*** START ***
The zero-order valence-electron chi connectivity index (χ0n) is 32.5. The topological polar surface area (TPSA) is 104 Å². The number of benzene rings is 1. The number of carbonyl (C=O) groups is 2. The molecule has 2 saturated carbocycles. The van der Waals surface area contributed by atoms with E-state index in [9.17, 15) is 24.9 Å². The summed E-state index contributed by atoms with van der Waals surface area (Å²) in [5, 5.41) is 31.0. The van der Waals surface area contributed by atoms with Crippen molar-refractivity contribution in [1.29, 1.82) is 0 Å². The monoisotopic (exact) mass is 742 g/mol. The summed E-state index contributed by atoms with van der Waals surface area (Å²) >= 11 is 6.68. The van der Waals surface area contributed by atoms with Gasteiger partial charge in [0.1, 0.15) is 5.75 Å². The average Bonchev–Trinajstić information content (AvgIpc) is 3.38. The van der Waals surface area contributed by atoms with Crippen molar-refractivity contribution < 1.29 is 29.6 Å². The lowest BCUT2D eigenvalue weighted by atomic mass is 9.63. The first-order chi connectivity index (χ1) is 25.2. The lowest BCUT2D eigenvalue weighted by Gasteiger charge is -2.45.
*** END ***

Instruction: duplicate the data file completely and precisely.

The zero-order valence-electron chi connectivity index (χ0n) is 32.5. The topological polar surface area (TPSA) is 104 Å². The number of benzene rings is 1. The number of carbonyl (C=O) groups is 2. The molecule has 2 saturated carbocycles. The van der Waals surface area contributed by atoms with E-state index in [9.17, 15) is 24.9 Å². The summed E-state index contributed by atoms with van der Waals surface area (Å²) in [5, 5.41) is 31.0. The van der Waals surface area contributed by atoms with Crippen molar-refractivity contribution in [1.29, 1.82) is 0 Å². The monoisotopic (exact) mass is 742 g/mol. The summed E-state index contributed by atoms with van der Waals surface area (Å²) >= 11 is 6.68. The van der Waals surface area contributed by atoms with Gasteiger partial charge in [0.1, 0.15) is 5.75 Å². The average Bonchev–Trinajstić information content (AvgIpc) is 3.38. The van der Waals surface area contributed by atoms with Crippen molar-refractivity contribution < 1.29 is 29.6 Å². The lowest BCUT2D eigenvalue weighted by atomic mass is 9.63. The first-order chi connectivity index (χ1) is 25.2. The lowest BCUT2D eigenvalue weighted by Gasteiger charge is -2.45.